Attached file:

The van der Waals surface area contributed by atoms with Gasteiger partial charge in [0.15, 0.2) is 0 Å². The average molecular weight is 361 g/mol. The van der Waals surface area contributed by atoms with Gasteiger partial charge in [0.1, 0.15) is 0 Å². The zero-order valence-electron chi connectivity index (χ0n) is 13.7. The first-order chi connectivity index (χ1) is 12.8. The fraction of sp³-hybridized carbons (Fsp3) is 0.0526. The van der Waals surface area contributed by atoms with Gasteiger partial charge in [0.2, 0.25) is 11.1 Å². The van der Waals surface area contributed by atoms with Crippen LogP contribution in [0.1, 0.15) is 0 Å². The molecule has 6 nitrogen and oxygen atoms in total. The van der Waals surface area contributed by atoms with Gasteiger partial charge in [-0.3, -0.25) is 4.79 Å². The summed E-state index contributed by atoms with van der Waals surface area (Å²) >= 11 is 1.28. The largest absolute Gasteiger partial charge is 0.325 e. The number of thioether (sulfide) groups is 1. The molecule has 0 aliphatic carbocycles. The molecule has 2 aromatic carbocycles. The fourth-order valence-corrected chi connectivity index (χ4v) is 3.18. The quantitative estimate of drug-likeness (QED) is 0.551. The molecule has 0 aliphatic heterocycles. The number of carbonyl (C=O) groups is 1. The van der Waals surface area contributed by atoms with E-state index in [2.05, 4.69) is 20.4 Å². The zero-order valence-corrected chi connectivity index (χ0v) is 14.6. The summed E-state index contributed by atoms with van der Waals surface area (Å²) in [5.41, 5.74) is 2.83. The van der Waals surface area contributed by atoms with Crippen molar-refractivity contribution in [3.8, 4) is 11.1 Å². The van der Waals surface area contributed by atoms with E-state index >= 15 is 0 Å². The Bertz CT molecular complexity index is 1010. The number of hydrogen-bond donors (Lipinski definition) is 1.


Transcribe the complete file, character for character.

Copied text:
The van der Waals surface area contributed by atoms with Gasteiger partial charge in [0.15, 0.2) is 0 Å². The average molecular weight is 361 g/mol. The van der Waals surface area contributed by atoms with Gasteiger partial charge in [0.1, 0.15) is 0 Å². The zero-order valence-electron chi connectivity index (χ0n) is 13.7. The first-order chi connectivity index (χ1) is 12.8. The fraction of sp³-hybridized carbons (Fsp3) is 0.0526. The van der Waals surface area contributed by atoms with Gasteiger partial charge in [0.2, 0.25) is 11.1 Å². The van der Waals surface area contributed by atoms with Crippen LogP contribution in [0.1, 0.15) is 0 Å². The molecule has 6 nitrogen and oxygen atoms in total. The van der Waals surface area contributed by atoms with Gasteiger partial charge in [-0.3, -0.25) is 4.79 Å². The summed E-state index contributed by atoms with van der Waals surface area (Å²) >= 11 is 1.28. The largest absolute Gasteiger partial charge is 0.325 e. The number of thioether (sulfide) groups is 1. The molecule has 0 aliphatic carbocycles. The molecule has 2 aromatic carbocycles. The fourth-order valence-corrected chi connectivity index (χ4v) is 3.18. The quantitative estimate of drug-likeness (QED) is 0.551. The molecule has 0 aliphatic heterocycles. The number of carbonyl (C=O) groups is 1. The van der Waals surface area contributed by atoms with E-state index in [2.05, 4.69) is 20.4 Å². The zero-order valence-corrected chi connectivity index (χ0v) is 14.6. The summed E-state index contributed by atoms with van der Waals surface area (Å²) in [5.41, 5.74) is 2.83. The van der Waals surface area contributed by atoms with Crippen molar-refractivity contribution in [3.8, 4) is 11.1 Å². The van der Waals surface area contributed by atoms with E-state index >= 15 is 0 Å². The Bertz CT molecular complexity index is 1010. The number of hydrogen-bond donors (Lipinski definition) is 1.